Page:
Don’t skip over the dedications in books. They can be as illuminating as the stories they precede and shine an intriguing light on the author’s private life and loves:
The dedication to Jane Austen’s Emma reads: ‘To His Royal Highness The Prince Regent, This Work Is By His Royal Highness’s Permission, Most Respectfully Dedicated, By His Royal Highness’s Dutiful And Obedient Humble Servant, The Author.’
The Prince Regent was George Augustus Frederick, uncle of Queen Victoria and the eldest of George III’s children. He was self-indulgent and excessive. He drank, he spent vast sums of borrowed money and behaved irresponsibly. In one year alone, he was said to have spent £10,000 on clothes for himself and he was soon in £100,000 of debt. He married Maria Fitzherbert, a Roman Catholic, but, as the wedding had taken place without the king’s permission, it was declared an illegal marriage.
So, it was arranged that George should marry his cousin Princess Caroline. The union took place in 1795 but it was not to be a happy one. George had numerous affairs and many illegitimate children. He was made Prince Regent in 1811 and took the throne when his father died in January 1820.
elations between him and his wife were thinning. He barred her from attending his coronation, which made him deeply unpopular with the people, including Jane Austen, who was appalled by his behaviour. At that time, her books were penned anonymously but her identity had been revealed. When she met Dr Baillie (physician to her brother and, coincidentally, to the Prince Regent) in 1815, he told her that Prince George was a fan of her writing and arranged for her to meet the prince’s librarian, James Stanier Clarke. She was invited to Carlton House on Pall Mall in London for the meeting, where she was told by Clarke that she must dedicate her next book to the prince. Jane Austen felt she had no option but to agree.
While Austen’s royal dedication was effectively done by force, Edmund Spenser saw an opportunity to ingratiate himself with royalty by dedicating his poem The Faerie Queen to Queen Elizabeth I: “To The Most High, Mighty and Magnificent Empress Renowned for Piety, Virtue and All Gracious Government Elizabeth.” He signed it: “Her Most Humble Servant Edmund Spenser.” It was a profitable decision on his part, as a year after its publication, Elizabeth I awarded him a lifetime pension of £50 per year, a princely sum in those days.
A lesson in book-dedication diplomacy could be learned from Elizabeth Rees-Williams, the Welsh socialite. She had been married to actor Richard Harris for 12 years, and actor Rex Harrison for four years, separating from him in 1975. When she published her autobiography, ‘Love, Honour and Dismay’ in 1976 she dedicated it to ‘RH’, keeping its true recipient deliberately vague.
This is perhaps a technique that Graham Greene could have adopted in order to protect the dignity of his wife. He dedicated his book ‘The End of the Affair’ to ‘C’ (or ‘To Catherine’ for the American edition).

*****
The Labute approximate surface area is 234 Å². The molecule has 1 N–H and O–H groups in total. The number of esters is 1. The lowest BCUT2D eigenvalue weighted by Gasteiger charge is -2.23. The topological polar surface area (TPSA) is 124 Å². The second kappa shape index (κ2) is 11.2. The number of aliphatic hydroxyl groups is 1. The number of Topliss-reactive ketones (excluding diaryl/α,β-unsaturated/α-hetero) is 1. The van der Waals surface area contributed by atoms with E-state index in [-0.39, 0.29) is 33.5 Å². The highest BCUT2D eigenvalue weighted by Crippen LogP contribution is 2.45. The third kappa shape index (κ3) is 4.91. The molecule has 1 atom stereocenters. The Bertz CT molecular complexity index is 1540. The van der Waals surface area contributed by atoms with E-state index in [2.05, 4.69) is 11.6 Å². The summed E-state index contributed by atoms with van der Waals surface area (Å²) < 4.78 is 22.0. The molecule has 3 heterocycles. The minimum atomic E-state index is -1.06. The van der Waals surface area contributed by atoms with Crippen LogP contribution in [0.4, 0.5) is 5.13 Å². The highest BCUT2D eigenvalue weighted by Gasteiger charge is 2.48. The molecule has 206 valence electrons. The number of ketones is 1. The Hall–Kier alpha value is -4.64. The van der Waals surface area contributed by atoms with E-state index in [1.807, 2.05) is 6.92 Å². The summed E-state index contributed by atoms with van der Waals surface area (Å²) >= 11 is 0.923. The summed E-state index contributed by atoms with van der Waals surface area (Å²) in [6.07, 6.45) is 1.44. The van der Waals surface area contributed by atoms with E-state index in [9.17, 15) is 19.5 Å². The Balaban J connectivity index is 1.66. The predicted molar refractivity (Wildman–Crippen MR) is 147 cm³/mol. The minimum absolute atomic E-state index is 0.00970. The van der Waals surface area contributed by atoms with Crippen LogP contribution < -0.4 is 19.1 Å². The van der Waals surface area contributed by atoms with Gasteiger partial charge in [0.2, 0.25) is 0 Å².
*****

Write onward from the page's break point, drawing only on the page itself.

Catherine Walston was an American, married to the wealthy British aristocrat Henry Walston. Graham Greene was married to Vivien Dayrell-Browning, and they had two children together, but he had many affairs throughout their marriage and was said to have had relations with 40 or 50 prostitutes. Catherine Walston, however, was his favourite mistress, who had an open relationship with her husband.
Catherine told Vivien that Greene’s books had inspired her to convert to Catholicism (as Greene himself had converted in order to marry Vivien) and when they all met, she asked if Greene could be her godfather. Greene immediately fell in love with Catherine and had an affair which inspired the plot of the book he dedicated to her. Ironically, she ended their affair six years after the book was published.
We find a more appropriate dedication to one’s goddaughter from C.S. Lewis in The Lion, the Witch and the Wardrobe. ‘My Dear Lucy, I wrote this story for you, but when I began it I had not realized that girls grow quicker than books. As a result you are already too old for fairy tales, and by the time it is printed and bound you will be older still.’ He closed his note by saying that she would be old enough to enjoy reading fairy tales again soon.
P.G. Wodehouse & Joan Rivers
Other authors have opted for a more humorous dedication. P.G. Wodehouse dedicated his book The Heart of a Goof: ‘To My Daughter Leonora Without Whose Never-Failing Sympathy and Encouragement This Book Would Have Been Finished In Half The Time.’ E. E. Cummings dedicated his collection of poetry No Thanks to all the publishers who turned it down. Joan Rivers’ autobiography Diary of a Mad Diva was dedicated to Kanye West ‘Because he’ll never f**kin’ read it.’
So before you jump straight to Chapter One, pause for a moment to see who the book is for, as it may just make you read it in a very different way.